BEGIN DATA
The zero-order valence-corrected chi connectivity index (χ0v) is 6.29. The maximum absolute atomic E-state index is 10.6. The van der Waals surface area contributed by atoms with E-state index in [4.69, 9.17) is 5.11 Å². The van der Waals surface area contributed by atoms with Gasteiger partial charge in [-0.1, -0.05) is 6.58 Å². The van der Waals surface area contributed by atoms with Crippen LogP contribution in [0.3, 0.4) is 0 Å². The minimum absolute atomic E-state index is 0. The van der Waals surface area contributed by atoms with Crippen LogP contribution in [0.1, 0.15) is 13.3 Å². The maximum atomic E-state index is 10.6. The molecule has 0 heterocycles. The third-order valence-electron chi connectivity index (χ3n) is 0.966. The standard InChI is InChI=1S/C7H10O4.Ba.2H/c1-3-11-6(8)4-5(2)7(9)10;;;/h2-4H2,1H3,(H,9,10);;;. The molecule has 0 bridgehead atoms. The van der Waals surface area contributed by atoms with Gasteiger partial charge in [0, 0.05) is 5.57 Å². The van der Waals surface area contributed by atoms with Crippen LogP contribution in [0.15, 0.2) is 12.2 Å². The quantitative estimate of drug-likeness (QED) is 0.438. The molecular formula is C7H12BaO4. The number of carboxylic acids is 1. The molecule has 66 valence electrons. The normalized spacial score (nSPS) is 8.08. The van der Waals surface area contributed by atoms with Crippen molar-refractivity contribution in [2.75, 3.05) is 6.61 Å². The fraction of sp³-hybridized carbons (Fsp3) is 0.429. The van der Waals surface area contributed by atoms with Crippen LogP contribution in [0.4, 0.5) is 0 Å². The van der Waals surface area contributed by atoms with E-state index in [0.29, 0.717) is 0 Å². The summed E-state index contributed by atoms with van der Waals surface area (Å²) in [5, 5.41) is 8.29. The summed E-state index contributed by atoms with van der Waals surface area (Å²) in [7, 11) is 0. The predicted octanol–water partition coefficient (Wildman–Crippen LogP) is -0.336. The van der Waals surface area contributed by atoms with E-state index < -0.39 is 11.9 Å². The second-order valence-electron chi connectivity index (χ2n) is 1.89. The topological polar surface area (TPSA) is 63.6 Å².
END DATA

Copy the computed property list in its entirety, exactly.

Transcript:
The zero-order valence-corrected chi connectivity index (χ0v) is 6.29. The maximum absolute atomic E-state index is 10.6. The van der Waals surface area contributed by atoms with E-state index in [4.69, 9.17) is 5.11 Å². The van der Waals surface area contributed by atoms with Gasteiger partial charge in [-0.1, -0.05) is 6.58 Å². The van der Waals surface area contributed by atoms with Crippen LogP contribution in [0.3, 0.4) is 0 Å². The minimum absolute atomic E-state index is 0. The van der Waals surface area contributed by atoms with Crippen LogP contribution in [0.1, 0.15) is 13.3 Å². The maximum atomic E-state index is 10.6. The molecule has 0 heterocycles. The third-order valence-electron chi connectivity index (χ3n) is 0.966. The standard InChI is InChI=1S/C7H10O4.Ba.2H/c1-3-11-6(8)4-5(2)7(9)10;;;/h2-4H2,1H3,(H,9,10);;;. The molecule has 0 bridgehead atoms. The van der Waals surface area contributed by atoms with Gasteiger partial charge in [0, 0.05) is 5.57 Å². The van der Waals surface area contributed by atoms with Crippen LogP contribution in [0.15, 0.2) is 12.2 Å². The quantitative estimate of drug-likeness (QED) is 0.438. The molecular formula is C7H12BaO4. The number of carboxylic acids is 1. The molecule has 66 valence electrons. The normalized spacial score (nSPS) is 8.08. The van der Waals surface area contributed by atoms with Crippen molar-refractivity contribution in [2.75, 3.05) is 6.61 Å². The fraction of sp³-hybridized carbons (Fsp3) is 0.429. The van der Waals surface area contributed by atoms with Crippen LogP contribution in [0.4, 0.5) is 0 Å². The van der Waals surface area contributed by atoms with E-state index in [0.29, 0.717) is 0 Å². The summed E-state index contributed by atoms with van der Waals surface area (Å²) in [5, 5.41) is 8.29. The summed E-state index contributed by atoms with van der Waals surface area (Å²) in [7, 11) is 0. The predicted octanol–water partition coefficient (Wildman–Crippen LogP) is -0.336. The van der Waals surface area contributed by atoms with E-state index < -0.39 is 11.9 Å². The second-order valence-electron chi connectivity index (χ2n) is 1.89. The topological polar surface area (TPSA) is 63.6 Å².